Over 600,000 companies launch in the UK every year. This is an incredible number of businesses, many of which will develop a business plan at some point. But few of these businesses will plan for their exit.
Whether you want to build a company that takes over the world or you want a lifestyle business that gives you flexibility and a decent living, you should consider your exit strategy as part of your business development efforts.
In this blog, I explain the importance of outlining your exit strategy to enhance your business development plans.
Think about an exit strategy early on
Starting a business involves planning for the future. Business planning includes target markets, product development and financial forecasts. Many start-ups leave out plans for their exit, that is, how they will end their business.
But creating an exit strategy from the start can help you align your business development strategy, as it helps to provide a clear goal for your business. Setting your exit strategy in the early days will create a solid foundation and a clear sense of direction to work towards.
Align your exit strategy and business development plan
I compare not having an exit strategy to not having a will. You usually wouldn’t wait until ill health to write a will. In the same way, an exit strategy for your business is an important consideration to make from the outset. Don’t wait until your business is in bad shape or your personal circumstances change before thinking about your exit.
You are better off planning ahead to ensure you have a smooth transition out of your business. Thinking about the end from the start is important for me as a Business Development professional. I like to know my clients’ end goals. This allows me to develop a business development plan that gets them to where they need to be within a specified timeframe.
Example of a “sale” exit strategy
Let’s say a client tells me that they are launching a new technology company with a 5-year exit strategy to sell. This information allows me to build a plan to address vital criteria that a potential buyer will require during a sale.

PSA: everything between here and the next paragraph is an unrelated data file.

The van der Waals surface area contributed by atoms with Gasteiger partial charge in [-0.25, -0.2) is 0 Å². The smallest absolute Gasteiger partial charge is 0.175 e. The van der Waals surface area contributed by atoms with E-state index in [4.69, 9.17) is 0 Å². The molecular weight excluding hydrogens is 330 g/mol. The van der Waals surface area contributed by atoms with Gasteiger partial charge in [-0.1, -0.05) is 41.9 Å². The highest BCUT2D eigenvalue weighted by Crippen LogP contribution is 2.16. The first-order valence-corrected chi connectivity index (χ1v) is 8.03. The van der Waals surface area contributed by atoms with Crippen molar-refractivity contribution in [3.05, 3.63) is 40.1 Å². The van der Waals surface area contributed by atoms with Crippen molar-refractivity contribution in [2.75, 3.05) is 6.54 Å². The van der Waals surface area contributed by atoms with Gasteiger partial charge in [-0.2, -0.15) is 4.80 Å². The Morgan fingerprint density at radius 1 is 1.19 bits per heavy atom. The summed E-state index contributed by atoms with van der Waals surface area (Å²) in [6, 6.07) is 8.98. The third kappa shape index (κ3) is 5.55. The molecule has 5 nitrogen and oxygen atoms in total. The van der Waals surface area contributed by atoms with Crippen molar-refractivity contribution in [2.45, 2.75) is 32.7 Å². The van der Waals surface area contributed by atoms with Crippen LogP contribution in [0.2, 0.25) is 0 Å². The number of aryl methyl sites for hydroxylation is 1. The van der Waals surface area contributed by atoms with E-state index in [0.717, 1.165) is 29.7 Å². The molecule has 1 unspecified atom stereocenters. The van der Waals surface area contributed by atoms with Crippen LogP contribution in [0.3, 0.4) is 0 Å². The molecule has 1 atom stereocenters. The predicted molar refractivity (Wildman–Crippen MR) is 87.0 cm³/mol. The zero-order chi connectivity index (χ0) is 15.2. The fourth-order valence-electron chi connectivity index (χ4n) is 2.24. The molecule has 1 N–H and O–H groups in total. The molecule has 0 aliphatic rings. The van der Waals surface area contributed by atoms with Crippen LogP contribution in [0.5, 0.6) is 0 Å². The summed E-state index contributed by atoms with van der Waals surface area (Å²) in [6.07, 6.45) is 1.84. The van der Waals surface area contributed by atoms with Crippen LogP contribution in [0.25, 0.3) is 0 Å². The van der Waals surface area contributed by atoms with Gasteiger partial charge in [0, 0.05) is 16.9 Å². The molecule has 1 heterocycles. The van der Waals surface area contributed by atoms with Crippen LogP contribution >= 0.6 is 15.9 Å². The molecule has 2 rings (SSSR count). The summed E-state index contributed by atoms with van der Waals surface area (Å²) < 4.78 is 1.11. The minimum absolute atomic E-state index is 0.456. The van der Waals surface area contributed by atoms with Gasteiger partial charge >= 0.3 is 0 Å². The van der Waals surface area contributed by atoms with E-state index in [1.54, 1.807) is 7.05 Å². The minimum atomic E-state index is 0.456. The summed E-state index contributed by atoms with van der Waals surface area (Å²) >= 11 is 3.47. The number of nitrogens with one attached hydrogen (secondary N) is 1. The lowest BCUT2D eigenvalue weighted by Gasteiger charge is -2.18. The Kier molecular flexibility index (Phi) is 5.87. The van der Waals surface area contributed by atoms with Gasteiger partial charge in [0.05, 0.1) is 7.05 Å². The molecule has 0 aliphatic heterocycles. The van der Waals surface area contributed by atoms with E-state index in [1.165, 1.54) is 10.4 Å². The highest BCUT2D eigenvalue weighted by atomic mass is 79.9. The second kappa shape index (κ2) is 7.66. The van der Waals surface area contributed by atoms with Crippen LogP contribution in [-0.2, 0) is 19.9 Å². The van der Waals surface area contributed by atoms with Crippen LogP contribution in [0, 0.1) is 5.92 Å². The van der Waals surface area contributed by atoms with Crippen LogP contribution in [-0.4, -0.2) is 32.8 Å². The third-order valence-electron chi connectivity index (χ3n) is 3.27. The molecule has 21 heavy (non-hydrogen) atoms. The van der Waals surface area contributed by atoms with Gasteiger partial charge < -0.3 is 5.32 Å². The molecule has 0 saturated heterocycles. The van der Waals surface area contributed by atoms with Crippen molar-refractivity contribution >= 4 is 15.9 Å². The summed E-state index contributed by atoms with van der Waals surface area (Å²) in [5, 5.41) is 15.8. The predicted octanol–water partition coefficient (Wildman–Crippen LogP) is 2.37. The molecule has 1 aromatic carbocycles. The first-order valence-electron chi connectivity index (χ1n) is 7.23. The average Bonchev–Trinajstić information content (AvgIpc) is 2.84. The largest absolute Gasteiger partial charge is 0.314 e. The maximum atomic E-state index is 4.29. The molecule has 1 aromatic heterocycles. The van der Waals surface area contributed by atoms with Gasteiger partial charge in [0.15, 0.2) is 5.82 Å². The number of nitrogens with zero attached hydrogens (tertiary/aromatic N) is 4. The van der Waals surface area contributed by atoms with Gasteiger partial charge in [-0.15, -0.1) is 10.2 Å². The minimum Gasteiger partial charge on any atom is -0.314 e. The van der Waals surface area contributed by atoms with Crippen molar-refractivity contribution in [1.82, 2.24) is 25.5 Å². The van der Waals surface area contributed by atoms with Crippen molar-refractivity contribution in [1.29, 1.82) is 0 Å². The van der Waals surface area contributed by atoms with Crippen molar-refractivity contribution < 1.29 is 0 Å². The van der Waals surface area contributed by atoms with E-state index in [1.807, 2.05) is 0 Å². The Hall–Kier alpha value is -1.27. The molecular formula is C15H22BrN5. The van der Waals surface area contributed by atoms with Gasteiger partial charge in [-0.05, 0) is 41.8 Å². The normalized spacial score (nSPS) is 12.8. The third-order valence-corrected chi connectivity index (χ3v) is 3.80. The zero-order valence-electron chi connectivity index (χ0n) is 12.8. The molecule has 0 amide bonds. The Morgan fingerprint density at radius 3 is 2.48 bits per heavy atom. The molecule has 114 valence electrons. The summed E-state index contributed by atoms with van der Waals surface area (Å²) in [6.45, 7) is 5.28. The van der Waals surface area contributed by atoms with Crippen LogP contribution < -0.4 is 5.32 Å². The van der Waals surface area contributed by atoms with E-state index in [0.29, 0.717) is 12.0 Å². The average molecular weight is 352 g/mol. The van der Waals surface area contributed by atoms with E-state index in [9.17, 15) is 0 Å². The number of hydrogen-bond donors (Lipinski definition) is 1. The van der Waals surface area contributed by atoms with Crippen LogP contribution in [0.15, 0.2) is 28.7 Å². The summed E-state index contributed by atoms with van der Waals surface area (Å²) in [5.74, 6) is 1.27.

Such criteria might include a strong company brand, a credible management team, business management systems, market research from existing and prospective customers, a strong sales process, healthy cash flow, framework agreements and so on.
Example of a “cash out” exit strategy
Alternatively, say a client tells me that they want help with a lifestyle business, which they will eventually dissolve. This means the client is likely to take out the cash from their business.
Therefore, it is key to drive sales and marketing from the outset with the aim of maximising revenues from the business. All business development efforts will closely align with marketing to ensure a healthy sales pipeline and sales processes to effectively manage new and existing customers.
Summing it up
No matter how much a business owner loves what they do, exiting their business should always be an option. If the founder ever decides to merge or sell the company, an exit strategy allows them to leave the business in a profitable state. This is very important when a business is established.
For instance, any staff could be negatively impacted if the owner does not have a plan in place in the event that the business is sold. Having an exit strategy is a key part of business planning. It is a simple process that documents your plans for the future. Be proactive about this part of business planning.
When you’ve done this, you can get back to the fun stuff: Running and growing your business!